The composer Arnold Schönberg wrote music that was meant to reflect man’s progress, his active movement, his way forward to transform society. Here is his String Quartet No. 3:

A democratic revolution – all notes are equal

Hate Without Border. Antisemitism Here and Now.

juna grossmann

Juna Grossmann: Schonzeit vorbei. Über das Leben mit dem alltäglichen Antisemitismus. ISBN 978-3-426-27775-1 ⭐️⭐️⭐️⭐️⭐️ My fellow blogger Juna Grossmann is a German Jew. A Jewish German. A German citizen, born in Germany, of German parents and with German grand-parents. And she happens to be of Jewish faith. She has written a book, a good book. A frightening book. An important book. She has compiled stories of Antisemitism in Germany as they happen today. Daily verbal assaults, stemming from prejudice, ignorance and the wilful violation of basic human rights.

Antisemitism in Germany is everywhere, and it comes in different forms and shapes. It does not remain restricted to people with limited exposure to education, far from it. It is not limited to anonymous letter writers or social media trolls. More than ten years ago already, it was articulated by German politicians in the disguise of criticism targeting Israel’s domestic and foreign policy. Prominent Jews in Germany received and still receive letters with threats, less prominent Jews are being discriminated when they look for flats or jobs. Or sell vegetables. Many are asked to “go home”, as Grossmann ironically points out, herself included. Home? Germany is her home. People signal her to go to Israel – a country many antisemitists deny the right to exist. And more than just a few come up with an obvious, logic conclusion: Auschwitz.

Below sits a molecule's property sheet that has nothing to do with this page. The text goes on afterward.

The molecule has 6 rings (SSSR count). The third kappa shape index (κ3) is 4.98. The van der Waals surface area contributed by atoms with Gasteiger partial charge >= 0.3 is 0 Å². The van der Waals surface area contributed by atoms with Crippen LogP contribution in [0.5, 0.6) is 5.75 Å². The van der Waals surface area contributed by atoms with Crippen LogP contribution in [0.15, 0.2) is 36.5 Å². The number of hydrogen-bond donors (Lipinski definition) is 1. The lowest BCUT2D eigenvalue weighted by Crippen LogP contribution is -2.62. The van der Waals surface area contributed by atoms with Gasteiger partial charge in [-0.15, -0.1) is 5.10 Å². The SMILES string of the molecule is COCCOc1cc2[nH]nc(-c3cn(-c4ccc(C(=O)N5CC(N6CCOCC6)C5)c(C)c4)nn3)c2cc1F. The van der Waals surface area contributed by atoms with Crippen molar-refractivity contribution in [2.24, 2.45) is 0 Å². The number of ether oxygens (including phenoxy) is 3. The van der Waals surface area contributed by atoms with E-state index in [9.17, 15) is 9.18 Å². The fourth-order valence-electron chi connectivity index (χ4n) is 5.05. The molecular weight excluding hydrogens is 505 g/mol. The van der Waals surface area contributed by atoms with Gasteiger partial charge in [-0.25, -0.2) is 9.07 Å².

It’s frightening and revolting. Would I like to live door-to-door with such people? The fact is, I do live door-to-door with such people. Antisemitism doesn’t stop at the border. Luxembourg has it’s own sad history of segregating and discriminating Jews. Luxembourg officials did nothing to keep Germans from rounding up Jews in 1940. People disappeared, no questions asked. Luxembourg was a victim of Germany’s expansionism, few cared about the Jews’ fate. Without being a Jew, I have witnessed Antisemitism in Luxembourg. I remember certain “jokes” told at school. That was in the 1980s. I noticed prejudices held by people I respected. And of course, being a blogger, I am well aware of social networks being an excellent environment for the propagation of hate-speech of all kinds, including Antisemitism. Hate without borders.